names for both sexes

Alison   Sun Mar 12, 2006 12:08 am GMT
This maybe off topic, but I just read a man named 'Death': Peter Death Bredon Wimsey! In my culture, not in a million years would anyone use anything like this as their names!
Candy   Sun Mar 12, 2006 8:04 am GMT
Thommo   Sun Mar 12, 2006 8:10 am GMT
Death as a surname is not unknown, but most of those afflicted have long changed the spelling to what they claim was always the pronunciation anyway - Deeth.
Damian in Edinburgh   Sun Mar 12, 2006 9:22 am GMT
That surname is usually written as D'Eath as far as I could discover.....and I think they pronounce it as "Dee-Ath" (two syllables) if they haven't already changed it by deed poll. I've never known anybody with that name and there are no D'Eaths, or Deaths, in our local telephone directory. It goes from Deaswood to Deauvail.
Alison   Sun Mar 12, 2006 1:33 pm GMT
Thanks again. You learn something new everyday.
Alison   Sun Mar 12, 2006 2:07 pm GMT
Eh, well, it's nagging in the back of my mind, I have to 'get it out of my system': the author of Peter Wimsey series was an academic in classics, and Peter Wimsey was a Lord, so maybe Death is a classic name? And I guess when English speakers use a name like that they don't think of the meaning of that word as a noun, like how many times does Bush remind you of bush? That's my rationalization of why people take these type of names.
Bluey   Tue Mar 14, 2006 7:26 pm GMT
Death??? A name?
Adam   Tue Mar 14, 2006 8:06 pm GMT
I heard someone once say that Janice is both a male name and female name.

That's why Corrie's Janice looks like a man - because she is.
Ed   Wed Mar 15, 2006 4:46 am GMT
I've heard men called Meredith and that's just wrong...
Mari   Thu Mar 16, 2006 6:44 pm GMT
Why exactly?? A name is a name. The only reason some names are considered "wrong" is because of the sexual connotation that we have written in stone. ANY name can be used for a guy or a girl. -_- It's all in the brain.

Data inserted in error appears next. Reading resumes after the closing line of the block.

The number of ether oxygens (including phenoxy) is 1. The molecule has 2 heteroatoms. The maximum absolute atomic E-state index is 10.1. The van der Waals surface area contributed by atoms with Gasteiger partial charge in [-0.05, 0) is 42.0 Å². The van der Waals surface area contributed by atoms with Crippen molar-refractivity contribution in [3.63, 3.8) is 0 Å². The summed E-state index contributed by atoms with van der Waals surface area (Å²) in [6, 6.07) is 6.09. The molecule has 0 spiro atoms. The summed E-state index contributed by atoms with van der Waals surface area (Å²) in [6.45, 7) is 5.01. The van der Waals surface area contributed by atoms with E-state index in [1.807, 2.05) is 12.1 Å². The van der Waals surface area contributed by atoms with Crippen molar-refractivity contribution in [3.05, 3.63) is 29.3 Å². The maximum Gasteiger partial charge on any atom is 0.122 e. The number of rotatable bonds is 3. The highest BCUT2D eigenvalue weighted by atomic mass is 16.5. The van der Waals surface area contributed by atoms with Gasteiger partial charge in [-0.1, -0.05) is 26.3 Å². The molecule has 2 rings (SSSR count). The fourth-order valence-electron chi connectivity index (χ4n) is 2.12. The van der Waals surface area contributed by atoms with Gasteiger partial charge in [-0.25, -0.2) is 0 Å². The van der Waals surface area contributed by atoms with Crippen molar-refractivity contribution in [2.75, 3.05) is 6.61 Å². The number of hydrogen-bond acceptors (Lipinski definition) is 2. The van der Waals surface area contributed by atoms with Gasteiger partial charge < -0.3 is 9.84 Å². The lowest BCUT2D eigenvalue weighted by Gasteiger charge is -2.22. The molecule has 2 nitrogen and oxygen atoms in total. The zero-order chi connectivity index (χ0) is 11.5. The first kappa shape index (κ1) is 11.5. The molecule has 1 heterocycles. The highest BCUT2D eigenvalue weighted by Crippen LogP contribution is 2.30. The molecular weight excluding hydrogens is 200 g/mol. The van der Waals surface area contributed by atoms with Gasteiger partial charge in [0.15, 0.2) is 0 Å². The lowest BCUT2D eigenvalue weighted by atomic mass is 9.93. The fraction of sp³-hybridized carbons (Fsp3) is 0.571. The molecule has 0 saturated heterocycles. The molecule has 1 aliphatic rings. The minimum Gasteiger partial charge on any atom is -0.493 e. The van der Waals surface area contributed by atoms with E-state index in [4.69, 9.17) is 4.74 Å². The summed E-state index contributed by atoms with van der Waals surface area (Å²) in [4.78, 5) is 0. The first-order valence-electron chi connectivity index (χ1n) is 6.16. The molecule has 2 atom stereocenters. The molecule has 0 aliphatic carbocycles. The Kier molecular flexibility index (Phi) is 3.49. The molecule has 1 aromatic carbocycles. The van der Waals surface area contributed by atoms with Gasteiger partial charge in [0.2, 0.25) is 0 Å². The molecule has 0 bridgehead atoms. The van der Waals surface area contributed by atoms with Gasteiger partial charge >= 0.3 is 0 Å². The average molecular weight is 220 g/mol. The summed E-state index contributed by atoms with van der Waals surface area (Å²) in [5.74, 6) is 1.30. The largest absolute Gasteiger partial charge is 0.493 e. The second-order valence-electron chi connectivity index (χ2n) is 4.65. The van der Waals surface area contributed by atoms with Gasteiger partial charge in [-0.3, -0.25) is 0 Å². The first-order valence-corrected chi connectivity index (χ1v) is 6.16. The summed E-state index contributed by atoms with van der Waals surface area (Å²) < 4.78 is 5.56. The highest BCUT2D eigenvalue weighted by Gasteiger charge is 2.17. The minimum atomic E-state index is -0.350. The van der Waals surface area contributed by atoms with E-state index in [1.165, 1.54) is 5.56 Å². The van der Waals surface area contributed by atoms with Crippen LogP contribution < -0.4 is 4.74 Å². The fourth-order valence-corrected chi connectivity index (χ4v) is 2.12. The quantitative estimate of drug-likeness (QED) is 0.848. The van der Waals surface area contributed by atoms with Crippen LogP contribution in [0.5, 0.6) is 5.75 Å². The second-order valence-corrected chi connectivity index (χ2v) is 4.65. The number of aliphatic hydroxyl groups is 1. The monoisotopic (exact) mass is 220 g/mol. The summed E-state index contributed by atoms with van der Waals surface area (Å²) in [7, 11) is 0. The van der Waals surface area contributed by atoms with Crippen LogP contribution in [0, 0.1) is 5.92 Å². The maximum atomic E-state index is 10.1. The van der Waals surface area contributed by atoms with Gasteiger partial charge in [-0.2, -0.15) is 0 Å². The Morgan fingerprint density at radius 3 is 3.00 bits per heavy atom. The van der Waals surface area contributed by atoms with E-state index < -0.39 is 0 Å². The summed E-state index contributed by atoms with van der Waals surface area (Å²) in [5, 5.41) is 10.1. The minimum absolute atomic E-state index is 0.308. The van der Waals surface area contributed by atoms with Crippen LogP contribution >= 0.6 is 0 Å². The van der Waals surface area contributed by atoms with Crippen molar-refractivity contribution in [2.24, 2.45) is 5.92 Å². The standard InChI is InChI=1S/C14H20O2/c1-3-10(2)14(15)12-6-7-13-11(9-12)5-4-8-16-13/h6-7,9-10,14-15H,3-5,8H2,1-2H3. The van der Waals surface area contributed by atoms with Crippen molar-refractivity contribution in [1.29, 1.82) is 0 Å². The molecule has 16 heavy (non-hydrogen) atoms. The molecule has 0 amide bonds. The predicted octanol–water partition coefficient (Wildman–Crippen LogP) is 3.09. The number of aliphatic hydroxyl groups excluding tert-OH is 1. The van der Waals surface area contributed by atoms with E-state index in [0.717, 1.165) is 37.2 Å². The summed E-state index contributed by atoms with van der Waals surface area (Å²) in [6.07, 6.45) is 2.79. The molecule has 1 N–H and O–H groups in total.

Lenny, not Lennie   Sun Mar 26, 2006 3:23 am GMT
Certainly any name can be used for a guy or a girl, if one's purpose is sexual confusion. There is something to be said for common usage.

Does anyone know the word that means "a name for either sex"? I don't think "bisexual" is it.
Lenny, not Lennie   Sun Mar 26, 2006 3:42 am GMT
This reminds me very little of the English vs. American meaning slang word fanny, which refers to different body parts depending on which side of the big pond it's used. However, it is possible for either a man or a woman to sit on both at the same time. (My apology to visual thinkers).
Guest   Sun Mar 26, 2006 3:58 am GMT
<< Does anyone know the word that means "a name for either sex"? >>

Tosha   Thu May 31, 2007 2:28 am GMT
I am a expecting first time mom, and I am so excited, but so impatient. I have no idea what I am having and would like to pick out a baby name now. But, I seem to have no luck finding names for both sexes, you know that can go for either. So, if anyone has any idea's i'd really love to hear them. You can email me at Thank you so much!
furrykef   Thu May 31, 2007 5:22 am GMT
<< Are 'Joe', 'Robin', 'Kimberly' all names for both men and women? >>

"Joe" is spelled "Jo" as a female name, but pronounced the same. "Robin" can be either. "Kimberly" is strictly a female name, but "Kim" can be used for either males or females (but it's probably more commonly used for females), and it is also be a Korean surname, for instance in the name of North Korean leader Kim Jong-il. (Koreans customarily give their surname first.)

- Kef